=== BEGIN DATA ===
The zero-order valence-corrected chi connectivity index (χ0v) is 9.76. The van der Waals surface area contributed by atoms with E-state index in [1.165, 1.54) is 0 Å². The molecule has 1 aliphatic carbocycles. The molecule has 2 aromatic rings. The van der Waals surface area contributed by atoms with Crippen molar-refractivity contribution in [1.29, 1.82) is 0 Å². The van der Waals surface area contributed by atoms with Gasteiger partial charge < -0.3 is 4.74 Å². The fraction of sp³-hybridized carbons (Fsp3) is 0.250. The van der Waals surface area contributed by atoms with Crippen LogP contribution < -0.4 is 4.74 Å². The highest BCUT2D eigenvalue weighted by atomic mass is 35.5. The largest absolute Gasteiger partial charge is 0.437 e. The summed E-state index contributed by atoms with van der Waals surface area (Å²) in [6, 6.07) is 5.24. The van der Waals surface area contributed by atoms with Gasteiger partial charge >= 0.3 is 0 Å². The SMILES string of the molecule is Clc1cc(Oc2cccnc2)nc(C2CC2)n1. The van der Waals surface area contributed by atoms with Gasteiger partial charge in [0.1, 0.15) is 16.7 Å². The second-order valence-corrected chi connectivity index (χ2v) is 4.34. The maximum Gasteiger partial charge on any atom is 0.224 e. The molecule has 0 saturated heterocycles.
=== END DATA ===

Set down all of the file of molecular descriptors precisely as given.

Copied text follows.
The zero-order valence-corrected chi connectivity index (χ0v) is 9.76. The van der Waals surface area contributed by atoms with E-state index in [1.165, 1.54) is 0 Å². The molecule has 1 aliphatic carbocycles. The molecule has 2 aromatic rings. The van der Waals surface area contributed by atoms with Crippen molar-refractivity contribution in [1.29, 1.82) is 0 Å². The van der Waals surface area contributed by atoms with Gasteiger partial charge < -0.3 is 4.74 Å². The fraction of sp³-hybridized carbons (Fsp3) is 0.250. The van der Waals surface area contributed by atoms with Crippen LogP contribution < -0.4 is 4.74 Å². The highest BCUT2D eigenvalue weighted by atomic mass is 35.5. The largest absolute Gasteiger partial charge is 0.437 e. The summed E-state index contributed by atoms with van der Waals surface area (Å²) in [6, 6.07) is 5.24. The van der Waals surface area contributed by atoms with Gasteiger partial charge >= 0.3 is 0 Å². The SMILES string of the molecule is Clc1cc(Oc2cccnc2)nc(C2CC2)n1. The van der Waals surface area contributed by atoms with Gasteiger partial charge in [0.1, 0.15) is 16.7 Å². The second-order valence-corrected chi connectivity index (χ2v) is 4.34. The maximum Gasteiger partial charge on any atom is 0.224 e. The molecule has 0 saturated heterocycles.